Vancouver Giants open WHL season this weekend with reduced force, regional programming

The Giants are still awaiting the completion of their two European players and the return of injured winger Cole Shepard.

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Here are five things to ponder as the Vancouver Giants prepare for their first WHL game of the season on Saturday in Victoria and their first home game on October 8 against Prince George:


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To kick off the season, the Giants and the other four teams in WHL Division BC can fill their buildings to 50% capacity. For Vancouver, that means 2,638 fans at Langley Events Center, as their maximum roster is 5,276.

The hope is that the COVID-19 case count will decline in the province, restrictions will ease, and crowds may increase as the season progresses.

The Giants benefit from the fact that their staff organized a vaccine clinic at the LEC, so they got a head start on things like in-and-out strategies and extended hygiene protocols.

“We have a very good plan,” said Dale Saip, the Giants’ senior vice president.

The Giants, Victoria Royals, Prince George Cougars, Kamloops Blazers and Kelowna Rockets played a truncated schedule against each other in front of empty stadiums in Kelowna and Kamloops in the center of Division BC last spring. The last crowd for a Giants game in the LEC came during a 3-0 win over Victoria on February 28, 2020.


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“Playing in buildings with less capacity will create an atmosphere that we certainly missed last year,” said Giants coach Michael Dyck. “Will it be strange the first few times? I think it will be exciting. We all have the opportunity to watch sports on television, whether it be something like Monday Night Football or the NHL preseason. That’s a big part of the games – the atmosphere that the crowds create. “

In the 2019-20 regular season, the average attendance announced by the Giants was 3,920. In his 2019 playoff run to the championship series against the Prince Albert Raiders, that LEC-announced average jumped to 4,541.


The Giants played 22 games last spring. This time around, the teams have returned to the 68-game tables, but there is no link between the Western and Eastern conferences. That means the Giants play strictly against BC and US Division teams in the regular season.


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The Giants will play their standard four games against Portland Winterhawks, Tri-City Americans, Everett Silvertips, Seattle Thunderbirds and Spokane Chiefs. They will jump to 12 games against all four BC teams to make up for lost games against Eastern Conference opponents.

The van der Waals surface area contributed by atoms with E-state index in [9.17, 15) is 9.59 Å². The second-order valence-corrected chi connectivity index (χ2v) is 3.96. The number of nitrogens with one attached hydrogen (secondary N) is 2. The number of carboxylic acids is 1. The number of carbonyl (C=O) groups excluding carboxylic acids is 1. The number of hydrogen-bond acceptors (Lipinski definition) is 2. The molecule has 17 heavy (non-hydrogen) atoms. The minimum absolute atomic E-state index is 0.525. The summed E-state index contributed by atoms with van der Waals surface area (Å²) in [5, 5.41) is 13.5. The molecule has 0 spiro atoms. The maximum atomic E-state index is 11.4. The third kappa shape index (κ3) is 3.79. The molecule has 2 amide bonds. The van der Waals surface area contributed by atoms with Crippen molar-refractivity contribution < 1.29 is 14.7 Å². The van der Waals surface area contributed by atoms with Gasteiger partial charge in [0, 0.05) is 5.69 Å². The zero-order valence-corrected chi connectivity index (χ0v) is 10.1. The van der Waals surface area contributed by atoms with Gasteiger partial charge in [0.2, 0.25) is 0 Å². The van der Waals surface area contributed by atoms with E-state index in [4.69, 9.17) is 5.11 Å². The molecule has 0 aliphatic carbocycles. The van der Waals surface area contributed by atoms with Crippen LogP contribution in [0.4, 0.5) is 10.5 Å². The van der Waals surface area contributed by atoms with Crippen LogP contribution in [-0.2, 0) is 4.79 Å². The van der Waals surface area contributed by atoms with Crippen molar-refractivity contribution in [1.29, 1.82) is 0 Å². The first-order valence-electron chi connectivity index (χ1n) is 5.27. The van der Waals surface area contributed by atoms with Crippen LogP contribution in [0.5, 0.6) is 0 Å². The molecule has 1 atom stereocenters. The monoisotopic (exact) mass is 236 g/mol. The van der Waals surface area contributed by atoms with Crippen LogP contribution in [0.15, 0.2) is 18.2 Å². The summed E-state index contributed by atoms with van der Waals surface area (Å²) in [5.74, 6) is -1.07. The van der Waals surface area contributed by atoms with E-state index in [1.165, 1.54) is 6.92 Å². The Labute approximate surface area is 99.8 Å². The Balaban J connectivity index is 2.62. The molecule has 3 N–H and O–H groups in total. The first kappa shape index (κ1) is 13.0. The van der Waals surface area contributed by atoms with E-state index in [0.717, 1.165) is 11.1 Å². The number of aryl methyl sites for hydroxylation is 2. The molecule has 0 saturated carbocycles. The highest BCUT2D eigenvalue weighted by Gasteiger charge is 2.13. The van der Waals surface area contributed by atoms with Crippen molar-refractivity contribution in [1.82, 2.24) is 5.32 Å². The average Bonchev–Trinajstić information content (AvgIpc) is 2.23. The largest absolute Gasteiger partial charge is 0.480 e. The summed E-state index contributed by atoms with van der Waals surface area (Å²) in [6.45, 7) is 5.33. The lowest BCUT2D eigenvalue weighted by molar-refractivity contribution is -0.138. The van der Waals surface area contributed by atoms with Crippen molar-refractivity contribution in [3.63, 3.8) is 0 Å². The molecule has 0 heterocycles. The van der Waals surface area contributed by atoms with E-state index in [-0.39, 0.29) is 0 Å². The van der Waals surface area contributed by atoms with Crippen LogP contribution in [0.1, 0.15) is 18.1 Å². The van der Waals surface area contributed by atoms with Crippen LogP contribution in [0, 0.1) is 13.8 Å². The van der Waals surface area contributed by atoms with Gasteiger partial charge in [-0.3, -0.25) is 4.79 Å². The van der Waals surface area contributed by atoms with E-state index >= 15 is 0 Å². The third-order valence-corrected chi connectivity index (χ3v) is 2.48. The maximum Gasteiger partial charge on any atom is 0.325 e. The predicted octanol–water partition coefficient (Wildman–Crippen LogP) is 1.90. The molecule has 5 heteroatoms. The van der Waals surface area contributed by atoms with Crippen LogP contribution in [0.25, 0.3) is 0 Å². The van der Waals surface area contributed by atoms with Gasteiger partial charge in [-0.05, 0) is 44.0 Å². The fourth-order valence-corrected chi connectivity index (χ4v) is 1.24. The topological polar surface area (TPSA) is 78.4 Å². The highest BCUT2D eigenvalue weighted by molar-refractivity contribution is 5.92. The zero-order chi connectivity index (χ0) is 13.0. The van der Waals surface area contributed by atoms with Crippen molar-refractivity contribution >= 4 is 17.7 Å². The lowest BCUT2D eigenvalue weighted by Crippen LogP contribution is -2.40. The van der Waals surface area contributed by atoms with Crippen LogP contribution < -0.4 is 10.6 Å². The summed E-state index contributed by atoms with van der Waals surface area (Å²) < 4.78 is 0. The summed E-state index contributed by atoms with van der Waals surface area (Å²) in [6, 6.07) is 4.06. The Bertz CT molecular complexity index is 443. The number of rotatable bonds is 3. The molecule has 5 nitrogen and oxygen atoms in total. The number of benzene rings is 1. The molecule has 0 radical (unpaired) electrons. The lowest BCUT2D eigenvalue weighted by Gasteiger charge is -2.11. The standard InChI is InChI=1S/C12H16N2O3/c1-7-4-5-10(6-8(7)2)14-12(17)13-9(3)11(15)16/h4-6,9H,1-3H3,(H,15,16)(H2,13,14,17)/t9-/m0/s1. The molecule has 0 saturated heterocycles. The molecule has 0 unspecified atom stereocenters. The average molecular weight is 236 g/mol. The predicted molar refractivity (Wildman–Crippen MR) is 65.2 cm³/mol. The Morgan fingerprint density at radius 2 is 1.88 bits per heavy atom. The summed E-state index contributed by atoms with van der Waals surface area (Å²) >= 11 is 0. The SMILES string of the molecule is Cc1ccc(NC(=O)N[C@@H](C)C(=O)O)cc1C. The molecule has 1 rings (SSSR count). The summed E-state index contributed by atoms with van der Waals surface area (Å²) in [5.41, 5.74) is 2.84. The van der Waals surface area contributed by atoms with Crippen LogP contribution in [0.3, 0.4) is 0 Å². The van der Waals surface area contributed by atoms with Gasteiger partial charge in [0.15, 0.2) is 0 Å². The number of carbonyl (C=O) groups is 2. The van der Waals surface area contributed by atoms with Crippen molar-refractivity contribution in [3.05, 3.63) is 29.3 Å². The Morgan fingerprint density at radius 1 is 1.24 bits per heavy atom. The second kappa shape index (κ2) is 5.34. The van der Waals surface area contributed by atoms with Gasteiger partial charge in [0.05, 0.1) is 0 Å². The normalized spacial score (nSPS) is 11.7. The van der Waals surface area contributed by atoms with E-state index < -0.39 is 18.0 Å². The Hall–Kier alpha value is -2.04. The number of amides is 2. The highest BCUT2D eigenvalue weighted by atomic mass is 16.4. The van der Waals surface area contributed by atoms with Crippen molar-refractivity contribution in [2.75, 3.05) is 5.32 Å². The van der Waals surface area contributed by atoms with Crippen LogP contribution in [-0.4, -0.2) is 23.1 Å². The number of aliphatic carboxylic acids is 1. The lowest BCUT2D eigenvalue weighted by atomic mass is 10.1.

The 2019-20 regular season, which closed with six games left in Vancouver, had the Giants scheduled to play their BC brothers 36 times: 10 against Victoria, nine against Prince George and Kamloops, and eight against Kelowna.

The lack of a crossover between the conferences means that BC fans won’t have a chance this regular season to see players like Regina Pats center Connor Bedard, the famous 16-year-old from North Vancouver already getting some attention. as one of the first selections. for the 2023 NHL Draft.


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“We would love to play Bedard. We’d love to take on the Edmonton Oil Kings, and we know how good the Winnipeg Ice could be. I know I would love to play the Lethbridge Hurricanes again, “said Dyck, who is from Lethbridge,” but in the end, we just want to play. “


A postseason setup for the WHL will be tied to COVID case counts, like so many other things in these times of COVID. The CHL announced last Wednesday that the Saint John Sea Dogs of QMJHL had received the hosting rights for the 2022 Memorial.Cup, and the national championship tournament is scheduled to start there on June 3.

Once again, it will be a four-team tournament, in which the Sea Dogs will be joined by the playoff champions of WHL, QMJHL and OHL.

The tournament has been canceled for the past two years due to COVID.


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Vancouver already has two Europeans in camp with Slovak defender Marko Stacha and Swedish goalkeeper Jesper Vikman, who was reassigned to the Giants by the Vegas Golden Knights on Monday.

The Giants also have the Canadian youth rights to 2021 Boston Bruins first-round player Fabian Lysell. The Swedish winger is currently with the Bruins, but Boston general manager Don Sweeney said earlier this month that Lysell would be reassigned to the Giants for this season.

WHL teams can only keep two Europeans during the season. Assuming Boston goes ahead and sends Lysell to the Giants, Vancouver’s top brass would have two weeks to decide who they’ll stick with. Stacha and Lysell are eligible for the exchange. Vikman is not, and Vancouver would have to release him to cut ties with him.


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Winger Cole Shepard joined the Giants’ 12 games in the 2019-20 season after recovering from hip surgery. He watched the first six minutes regularly, showed flashes of elite speed and finished with 11 goals in 50 games. He underwent hip surgery again last spring and missed the entire season.

Shepard is not skating with the Giants, but Dyck said Tuesday that he is “rehabbing well.”

“We are optimistic, if rehab continues to go well, we could see it in November,” Dyck said. “We are looking forward to seeing him healthy again.”

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Twitter: @SteveEwen



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